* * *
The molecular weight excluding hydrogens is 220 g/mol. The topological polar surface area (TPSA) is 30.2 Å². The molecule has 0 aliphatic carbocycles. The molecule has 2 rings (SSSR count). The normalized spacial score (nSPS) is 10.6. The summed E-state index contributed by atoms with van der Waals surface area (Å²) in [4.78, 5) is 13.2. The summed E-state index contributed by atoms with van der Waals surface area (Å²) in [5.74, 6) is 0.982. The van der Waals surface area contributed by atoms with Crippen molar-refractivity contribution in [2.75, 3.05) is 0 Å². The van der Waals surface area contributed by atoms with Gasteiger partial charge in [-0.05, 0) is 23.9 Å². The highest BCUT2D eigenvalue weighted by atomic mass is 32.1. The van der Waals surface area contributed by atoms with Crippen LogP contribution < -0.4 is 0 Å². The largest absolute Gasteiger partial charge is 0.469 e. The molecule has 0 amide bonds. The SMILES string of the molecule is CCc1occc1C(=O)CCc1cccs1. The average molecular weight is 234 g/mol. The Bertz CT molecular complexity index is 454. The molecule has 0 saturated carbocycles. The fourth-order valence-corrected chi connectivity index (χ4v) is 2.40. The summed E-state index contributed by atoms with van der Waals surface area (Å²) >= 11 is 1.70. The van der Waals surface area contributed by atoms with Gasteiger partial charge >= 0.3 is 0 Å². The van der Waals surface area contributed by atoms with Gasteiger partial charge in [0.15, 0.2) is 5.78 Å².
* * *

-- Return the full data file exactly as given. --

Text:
The molecular weight excluding hydrogens is 220 g/mol. The topological polar surface area (TPSA) is 30.2 Å². The molecule has 0 aliphatic carbocycles. The molecule has 2 rings (SSSR count). The normalized spacial score (nSPS) is 10.6. The summed E-state index contributed by atoms with van der Waals surface area (Å²) in [4.78, 5) is 13.2. The summed E-state index contributed by atoms with van der Waals surface area (Å²) in [5.74, 6) is 0.982. The van der Waals surface area contributed by atoms with Crippen molar-refractivity contribution in [2.75, 3.05) is 0 Å². The van der Waals surface area contributed by atoms with Gasteiger partial charge in [-0.05, 0) is 23.9 Å². The highest BCUT2D eigenvalue weighted by atomic mass is 32.1. The van der Waals surface area contributed by atoms with Crippen LogP contribution < -0.4 is 0 Å². The largest absolute Gasteiger partial charge is 0.469 e. The molecule has 0 amide bonds. The SMILES string of the molecule is CCc1occc1C(=O)CCc1cccs1. The average molecular weight is 234 g/mol. The Bertz CT molecular complexity index is 454. The molecule has 0 saturated carbocycles. The fourth-order valence-corrected chi connectivity index (χ4v) is 2.40. The summed E-state index contributed by atoms with van der Waals surface area (Å²) >= 11 is 1.70. The van der Waals surface area contributed by atoms with Gasteiger partial charge >= 0.3 is 0 Å². The van der Waals surface area contributed by atoms with Gasteiger partial charge in [0.15, 0.2) is 5.78 Å².